A Healthy Lifestyle Significantly Lowers Heart Disease Risk in Men
People who make healthy lifestyle choices, including consuming a healthful diet, not smoking, maintaining a healthy weight, exercising regularly, and drinking moderately, have a lower risk of developing heart disease. A combination of these lifestyle habits cuts the risk of heart disease more dramatically than any single habit. But what about people who are taking medications to improve blood pressure or cholesterol levels? Does it matter if they adopt these habits?
A new study in the July 11, 2006 issue of Circulation found that a majority of coronary heart disease (CHD) events could be prevented if middle-aged and older men adopted multiple healthy lifestyle habits, even among those taking cholesterol or blood pressure lowering medications.
About the Study
The participants included 42,847 healthy men who were part of the Health Professionals Follow-up Study, which followed male health professionals who were 40-75 years old when the study began in 1986. Researchers gathered information on the men’s current medical condition and lifestyle factors every two years for 16 years. They tracked which men developed CHD (ie, a nonfatal]]> heart attack]]> or dying from CHD) during the study. From this information, the researchers calculated a healthy lifestyle score for each man. The men could obtain scores of 0 (least healthy) to 5 (most healthy). The men got one point for each of the following lifestyle factors they adhered to:
- Not smoking
- Exercising for at least 30 minutes per day
- Having a body mass index (BMI, a measure of height in relation to weight) lower than 25
- Having an average daily alcohol intake of 5-30 grams of alcohol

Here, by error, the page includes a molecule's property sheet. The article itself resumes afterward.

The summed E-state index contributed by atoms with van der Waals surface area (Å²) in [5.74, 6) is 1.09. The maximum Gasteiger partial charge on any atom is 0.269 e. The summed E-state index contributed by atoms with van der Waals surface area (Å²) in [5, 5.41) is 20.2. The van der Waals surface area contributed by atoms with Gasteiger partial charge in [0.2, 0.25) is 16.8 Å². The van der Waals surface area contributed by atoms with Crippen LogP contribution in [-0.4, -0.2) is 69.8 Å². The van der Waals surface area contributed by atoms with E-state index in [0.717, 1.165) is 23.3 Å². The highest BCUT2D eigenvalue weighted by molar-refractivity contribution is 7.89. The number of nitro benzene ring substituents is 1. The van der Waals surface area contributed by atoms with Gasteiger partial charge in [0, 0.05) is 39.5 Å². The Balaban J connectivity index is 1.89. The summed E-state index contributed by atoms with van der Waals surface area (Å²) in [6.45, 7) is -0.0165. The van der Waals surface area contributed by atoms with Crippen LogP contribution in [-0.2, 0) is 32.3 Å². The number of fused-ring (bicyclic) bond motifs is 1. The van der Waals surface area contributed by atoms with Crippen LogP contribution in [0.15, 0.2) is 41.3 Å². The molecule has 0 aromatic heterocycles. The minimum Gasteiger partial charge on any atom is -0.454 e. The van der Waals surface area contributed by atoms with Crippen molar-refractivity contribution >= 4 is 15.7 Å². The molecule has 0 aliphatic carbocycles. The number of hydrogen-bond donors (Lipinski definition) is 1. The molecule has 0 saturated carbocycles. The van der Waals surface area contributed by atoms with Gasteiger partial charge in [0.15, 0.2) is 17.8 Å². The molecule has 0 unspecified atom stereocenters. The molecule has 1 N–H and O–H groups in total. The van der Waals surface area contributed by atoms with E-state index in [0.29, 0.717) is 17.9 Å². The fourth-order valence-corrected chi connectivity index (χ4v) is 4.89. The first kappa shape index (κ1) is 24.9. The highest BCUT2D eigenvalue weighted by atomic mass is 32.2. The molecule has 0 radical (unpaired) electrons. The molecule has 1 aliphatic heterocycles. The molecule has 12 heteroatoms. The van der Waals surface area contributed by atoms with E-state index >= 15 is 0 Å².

- Having a diet score in the top 40% of the group (the diet score was based on how well the men met the recommendations of the Food Guide Pyramid and Dietary Guidelines for Americans)
During the study, 2,183 CHD events occurred. After adjusting for other factors associated with CHD (eg, age, family history, medication use), the researchers found that 62% of all CHD events may have been avoided if the men had adhered to all five lifestyle factors. Among the men who were taking blood pressure or cholesterol medications, the researchers calculated that 57% of CHD events may have been avoided by adopting the lifestyle factors.
The men who adopted two or more additional lifestyle factors over the course the study had a 27% lower risk of CHD, compared to men who adopted no additional lifestyle factors. Overall, each healthy lifestyle factor was significantly and independently associated with a reduced risk of CHD.
Since this study was observational (ie, the men chose to adopt or not adopt each of the factors), the researchers cannot say for sure that the lifestyle factors were the cause of the reduced risk of CHD. Ideally, a clinical trial would randomly assign certain men to the lifestyle factors, but this often is not feasible and can even be unethical (eg, randomizing men to smoke or not).
How Does This Affect You?
These findings suggest that many men may be able to avoid CHD by adopting a healthy lifestyle of not smoking, maintaining a healthy weight, exercising regularly, eating a healthful diet, and consuming alcohol in moderation. Importantly, these lifestyle factors also benefit men who are taking medication to control their blood pressure or cholesterol.
It may not be realistic for all men to adopt all of these habits. In this study, only 4% of the participants adhered to all five lifestyle factors. But the positive findings do provide some incentive to give it a try. And while blood pressure and cholesterol medications can reduce your risk of heart disease, they should never be considered a replacement for a healthy lifestyle.
American Heart Association
National Heart, Lung, and Blood Institute
Chiuve SE, McCullough ML, Sacks FM, et al. Healthy lifestyle factors in the primary prevention of coronary heart disease among men: benefits among users and nonusers of lipid-lowering and antihypertensive medications. Circulation. 2006;114:160-167.
Last reviewed July 2006 by ]]>Richard Glickman-Simon, MD]]>
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